Monday, April 9, 2012

Full of Pizazz, Jazz and Sazz: The Footlight Club Presents "The Wild Party"

Andrew Lippa's The Wild Party

Music, Lyrics and Book by Andrew Lippa

Based on a poem by Joseph Moncure March
Directed & Choreographed by Chad Flahive
Musical Directon by Mario Cruz

The Prohibition Era during the 1920s has often been a fascinating topic of discussion. It has been a part of our history that has been romanticized in all forms of media due to the decadent and care-free nature of fast living. On the flip side, we have also seen the dark side of this kind of living and how it affected the ones who truly embraced this era and its tempting offerings. "The Wild Party" is a musical that dives headfirst into this world, and gives us a sense of how sleazy and destructive this era was. Despite the negative, there is no denying its jazzy music and "wild" partiers gave us a different view on how to truly live, throwing regrets and doubts to the wind. This is the second version of this musical, the original written by Michael John LaChiusa, and it shares similarities with its predecessor, but examines and expands on some plot and character elements. The Footlight Club is currently running their production of "The Wild Party", so it was worth checking out to see how they presented this particular show.

"The Wild Party" takes us into the lives of Queenie, a show girl, and Burrs, a clown. Immediately attracted to each other due to their similar sleazy ways, we see them fall into crazy, fast and a lustful embrace and burning love, soon moving into an apartment together in Manhattan. However, after years of distrust and boredom, the feelings start to wear and tear. To top it off, Burrs become more violent and abusive towards Queenie. This sparks desire in Queenie to throw a party with all their friends to humiliate him, having enough of what he has been dishing out. With all their friends from all walks of life present, plus throwing into the mix Queenie's frenemy/rival Kate and her current beau, Mr. Black, the night is full of possibilities. Queenie and Mr. Black are immediately attracted to each other and Burrs is left to be tempted by Kate. Clearly, this is volatile situation.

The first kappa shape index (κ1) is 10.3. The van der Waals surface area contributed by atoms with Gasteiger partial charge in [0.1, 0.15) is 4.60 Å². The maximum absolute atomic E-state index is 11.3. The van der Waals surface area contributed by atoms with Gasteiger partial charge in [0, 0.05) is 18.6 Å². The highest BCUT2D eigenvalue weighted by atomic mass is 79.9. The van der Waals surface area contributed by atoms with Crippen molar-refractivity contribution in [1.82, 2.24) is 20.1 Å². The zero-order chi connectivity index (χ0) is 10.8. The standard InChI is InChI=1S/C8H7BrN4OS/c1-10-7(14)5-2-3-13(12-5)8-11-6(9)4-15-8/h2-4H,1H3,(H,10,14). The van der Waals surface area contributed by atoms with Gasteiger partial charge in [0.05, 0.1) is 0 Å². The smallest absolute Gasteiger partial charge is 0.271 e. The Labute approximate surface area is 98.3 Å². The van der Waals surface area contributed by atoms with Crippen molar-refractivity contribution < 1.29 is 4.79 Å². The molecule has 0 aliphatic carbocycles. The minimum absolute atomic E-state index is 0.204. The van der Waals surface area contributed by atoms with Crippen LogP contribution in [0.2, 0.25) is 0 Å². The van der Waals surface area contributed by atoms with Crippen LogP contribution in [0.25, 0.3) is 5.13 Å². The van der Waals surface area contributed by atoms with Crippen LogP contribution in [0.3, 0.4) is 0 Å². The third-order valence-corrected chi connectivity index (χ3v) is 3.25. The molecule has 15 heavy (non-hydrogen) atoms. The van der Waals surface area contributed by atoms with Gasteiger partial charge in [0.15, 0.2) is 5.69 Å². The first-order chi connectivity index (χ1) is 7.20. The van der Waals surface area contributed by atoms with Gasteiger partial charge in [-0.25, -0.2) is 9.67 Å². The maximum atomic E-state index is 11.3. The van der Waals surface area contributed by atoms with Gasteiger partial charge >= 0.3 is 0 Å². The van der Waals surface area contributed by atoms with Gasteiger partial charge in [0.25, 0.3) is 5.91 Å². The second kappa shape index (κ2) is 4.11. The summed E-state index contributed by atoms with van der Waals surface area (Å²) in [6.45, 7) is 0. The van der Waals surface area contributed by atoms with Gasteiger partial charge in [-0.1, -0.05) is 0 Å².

"The Wild Party" is a show that is very dance heavy. Opening with a long and drawn-out exposition with dance and the song "Queenie Was a Blonde" we are given a taste of what's to come in movement and score. The songs and harmonies are complex, presenting great brassy, jazzy tunes. Reminiscent of the Jazz greats and a bit of show tune flair, the music is a lot of fun. However, it seemed like there was a bit of filler songs in the show. Eddie, a prizefighter and his wife Mae, give us a cute number, "Two of a Kind". It’s nice to see a non-destructive relationship for a change, but it feels out of place, overshadowed by the heavy group numbers. The amount of dance is a lot as well, as mentioned, but only because the score demands it. Can there be too much dance in a musical? Probably, especially when it’s the only driving force in the show and it dominates the story. It almost seems like dancing was used to hide the fact that the story was already stretched thin. Even being based on long and narrative poem, the fact that all the action takes place over the course of one night is extremely exhausting. It feels drawn out. Many characters and plots are introduced, but they stand in the foreground until it’s acceptable to use them, either for unusual or comic effect. They don't necessarily move the plot forward, but seem to only exist when it’s convenient.